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Why Cryptography namespace only provide block cipher class, not provide stream cipher(like RC4) class RRS feed

  • Question

  • Dear All:

    I find the System.Security.Cryptography namespace only provide block cipher class,  not provide stream cipher(like RC4) class.Why?I want to provide stream cipher and block cipher in same project, I need self write stream cipher class, and call .net block cipher class, I feel strange.

    Regards,

    Karry


    Karry

    Wednesday, June 20, 2012 9:55 AM

Answers

  • RC4 very likely requires a license. Before you use it in a commercial product, I'd strongly advise you to talk to RSA. RC4 is a trademark and, in order to keep the trademark, RSA needs to enforce it, therefore a lawsuit is likely if word gets out, for instance, by someone searching the forums using the search term rc4.

    It's easy enough to code it, probably no more than 20 lines and you can find descriptions, including test vectors, by googling.

    Another way to (likely) get around the problem is to ask your customer for a piece of code with the cipher they want, with an attached copyright and license that clearly states that the code is theirs and that they get the heat from RSA. Then you put this into a separate assembly and link to it.

    That whole license/trademark/trade secret issue is probably the reason RC4 is not included in the .NET framework.


    Volker


    • Marked as answer by Karry_Wong Tuesday, June 26, 2012 10:35 AM
    • Edited by Hetzi Tuesday, June 26, 2012 1:16 PM link fixed
    Tuesday, June 26, 2012 9:19 AM

All replies

  • How are you going to determine the number of bytes the stream is going to send or receive?  Cryptography is binary data and you need some method of determining where the end of the data is going to be.

    jdweng

    Thursday, June 21, 2012 6:11 AM
  • Hi Karry,

    Welcome to the MSDN Forum.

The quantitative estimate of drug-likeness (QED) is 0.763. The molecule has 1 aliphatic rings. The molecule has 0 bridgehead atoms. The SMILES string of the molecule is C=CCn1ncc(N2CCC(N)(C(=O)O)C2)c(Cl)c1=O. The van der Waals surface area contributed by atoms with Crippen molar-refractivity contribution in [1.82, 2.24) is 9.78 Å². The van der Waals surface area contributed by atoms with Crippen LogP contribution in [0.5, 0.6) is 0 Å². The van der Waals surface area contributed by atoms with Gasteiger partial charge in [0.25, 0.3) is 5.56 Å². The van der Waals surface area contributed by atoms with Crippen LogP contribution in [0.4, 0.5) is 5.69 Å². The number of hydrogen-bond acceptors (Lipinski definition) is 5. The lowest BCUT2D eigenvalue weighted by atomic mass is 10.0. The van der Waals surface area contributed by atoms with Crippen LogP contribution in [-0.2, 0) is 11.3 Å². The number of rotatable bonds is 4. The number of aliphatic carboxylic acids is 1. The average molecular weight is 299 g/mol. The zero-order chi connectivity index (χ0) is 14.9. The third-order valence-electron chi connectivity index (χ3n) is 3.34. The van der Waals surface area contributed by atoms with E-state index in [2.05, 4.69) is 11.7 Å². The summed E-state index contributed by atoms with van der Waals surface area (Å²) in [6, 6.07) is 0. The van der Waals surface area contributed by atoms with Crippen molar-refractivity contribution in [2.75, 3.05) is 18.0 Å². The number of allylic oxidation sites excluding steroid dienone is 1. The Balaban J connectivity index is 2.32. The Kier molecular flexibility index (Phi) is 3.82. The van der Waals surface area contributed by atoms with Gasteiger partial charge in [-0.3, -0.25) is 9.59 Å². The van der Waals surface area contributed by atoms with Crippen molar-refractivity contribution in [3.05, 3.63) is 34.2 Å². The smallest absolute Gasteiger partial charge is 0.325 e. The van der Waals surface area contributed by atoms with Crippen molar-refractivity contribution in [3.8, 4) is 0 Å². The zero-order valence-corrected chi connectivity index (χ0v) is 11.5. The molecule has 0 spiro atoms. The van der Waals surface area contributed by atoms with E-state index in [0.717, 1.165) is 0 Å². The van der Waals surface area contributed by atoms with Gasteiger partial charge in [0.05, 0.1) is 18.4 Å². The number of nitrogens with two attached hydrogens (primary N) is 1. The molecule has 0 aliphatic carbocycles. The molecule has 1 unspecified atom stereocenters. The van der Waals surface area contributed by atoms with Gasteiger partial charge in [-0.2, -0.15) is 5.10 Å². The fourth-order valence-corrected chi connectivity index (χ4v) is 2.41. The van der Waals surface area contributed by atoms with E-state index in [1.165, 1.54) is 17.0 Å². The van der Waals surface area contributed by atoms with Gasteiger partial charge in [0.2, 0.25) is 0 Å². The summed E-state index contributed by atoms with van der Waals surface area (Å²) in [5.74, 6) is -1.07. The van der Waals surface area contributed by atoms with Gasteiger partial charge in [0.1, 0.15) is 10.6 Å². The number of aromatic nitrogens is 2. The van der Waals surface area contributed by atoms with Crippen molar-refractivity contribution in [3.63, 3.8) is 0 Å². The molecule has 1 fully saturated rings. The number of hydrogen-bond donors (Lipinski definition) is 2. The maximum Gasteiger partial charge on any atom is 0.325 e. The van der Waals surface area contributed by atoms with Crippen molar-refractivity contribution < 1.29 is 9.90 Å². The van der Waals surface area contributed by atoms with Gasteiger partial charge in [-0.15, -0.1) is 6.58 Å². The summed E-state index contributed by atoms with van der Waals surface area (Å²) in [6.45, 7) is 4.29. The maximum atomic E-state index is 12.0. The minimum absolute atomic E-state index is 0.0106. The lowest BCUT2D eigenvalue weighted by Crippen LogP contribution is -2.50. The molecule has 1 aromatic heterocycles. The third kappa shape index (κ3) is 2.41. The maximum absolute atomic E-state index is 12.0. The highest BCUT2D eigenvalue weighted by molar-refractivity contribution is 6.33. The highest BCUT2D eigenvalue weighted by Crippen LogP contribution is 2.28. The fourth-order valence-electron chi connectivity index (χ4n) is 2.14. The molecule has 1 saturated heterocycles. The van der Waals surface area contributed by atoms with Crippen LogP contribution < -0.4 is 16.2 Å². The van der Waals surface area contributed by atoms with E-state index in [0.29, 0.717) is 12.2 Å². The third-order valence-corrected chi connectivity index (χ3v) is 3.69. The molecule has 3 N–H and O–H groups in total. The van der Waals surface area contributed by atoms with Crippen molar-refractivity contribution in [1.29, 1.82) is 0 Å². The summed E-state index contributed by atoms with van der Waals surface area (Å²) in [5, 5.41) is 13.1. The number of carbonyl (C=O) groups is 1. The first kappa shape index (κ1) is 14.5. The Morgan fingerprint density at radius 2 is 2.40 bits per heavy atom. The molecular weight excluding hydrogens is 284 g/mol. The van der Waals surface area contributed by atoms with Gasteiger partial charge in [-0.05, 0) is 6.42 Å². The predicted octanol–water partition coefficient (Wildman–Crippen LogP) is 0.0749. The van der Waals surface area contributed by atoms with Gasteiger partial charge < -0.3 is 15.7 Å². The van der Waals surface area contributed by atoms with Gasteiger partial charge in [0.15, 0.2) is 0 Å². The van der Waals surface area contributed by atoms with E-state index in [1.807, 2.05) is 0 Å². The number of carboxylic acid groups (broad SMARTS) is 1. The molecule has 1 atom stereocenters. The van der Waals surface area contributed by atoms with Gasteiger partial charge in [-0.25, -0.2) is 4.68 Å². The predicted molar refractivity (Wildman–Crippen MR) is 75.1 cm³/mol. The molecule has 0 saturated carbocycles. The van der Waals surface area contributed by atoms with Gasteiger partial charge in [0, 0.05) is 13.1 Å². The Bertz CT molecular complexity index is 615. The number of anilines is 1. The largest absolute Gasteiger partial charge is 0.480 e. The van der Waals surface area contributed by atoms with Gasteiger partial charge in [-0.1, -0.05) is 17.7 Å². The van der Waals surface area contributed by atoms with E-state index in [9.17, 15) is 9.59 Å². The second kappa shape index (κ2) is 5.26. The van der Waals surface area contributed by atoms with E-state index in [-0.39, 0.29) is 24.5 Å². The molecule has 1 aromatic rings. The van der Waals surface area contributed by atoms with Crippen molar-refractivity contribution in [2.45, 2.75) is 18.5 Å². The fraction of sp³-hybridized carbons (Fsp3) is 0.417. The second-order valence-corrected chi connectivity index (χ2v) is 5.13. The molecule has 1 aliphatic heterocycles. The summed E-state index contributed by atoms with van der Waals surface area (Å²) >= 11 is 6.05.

I have the same question with Jdweng, would you like to follow up this thread?

    Best regards,


    Mike Feng
    MSDN Community Support | Feedback to us
    Please remember to mark the replies as answers if they help and unmark them if they provide no help.

    Friday, June 22, 2012 10:07 AM
    Moderator
  • AES can be used as a stream cipher by using counter mode. It's not in the CipherMode Enumeration but it shouldn't be much of a problem to implement this. Just make sure you never reuse the same nonce/key pair for as long as your data needs to remain secret.

    Additionally, OFB  and CFB turn block ciphers into stream ciphers too, albeit not very good ones. But these two are part of the CipherMode enumeration.


    Volker

    • Edited by Hetzi Friday, June 22, 2012 3:09 PM OFB/CFB added
    Friday, June 22, 2012 10:50 AM
  • Hi jdweng &Mike,

    Sorry, I don't understand your question"How are you going to determine the number of bytes the stream is going to send or receive?" . I just want to know why .NET framework not provide RC4 class, I need call the unmanaged function in "Advapi32.dll"


    Karry

    Tuesday, June 26, 2012 6:59 AM
  • Hi Karry,

    See this blog: http://blogs.msdn.com/b/david_leblanc/archive/2010/04/16/don-t-use-office-rc4-encryption-really-just-don-t-do-it.aspx 

    Have a nice day.


    Ghost,
    Call me ghost for short, Thanks
    To get the better answer, it should be a better question.

    Tuesday, June 26, 2012 7:39 AM
  • Hi ghost,

    Thank you. But my client require use  128 bits RC4 to encrypt data

    Regards,


    Karry

    Tuesday, June 26, 2012 7:56 AM
  • RC4 very likely requires a license. Before you use it in a commercial product, I'd strongly advise you to talk to RSA. RC4 is a trademark and, in order to keep the trademark, RSA needs to enforce it, therefore a lawsuit is likely if word gets out, for instance, by someone searching the forums using the search term rc4.

    It's easy enough to code it, probably no more than 20 lines and you can find descriptions, including test vectors, by googling.

    Another way to (likely) get around the problem is to ask your customer for a piece of code with the cipher they want, with an attached copyright and license that clearly states that the code is theirs and that they get the heat from RSA. Then you put this into a separate assembly and link to it.

    That whole license/trademark/trade secret issue is probably the reason RC4 is not included in the .NET framework.


    Volker


    • Marked as answer by Karry_Wong Tuesday, June 26, 2012 10:35 AM
    • Edited by Hetzi Tuesday, June 26, 2012 1:16 PM link fixed
    Tuesday, June 26, 2012 9:19 AM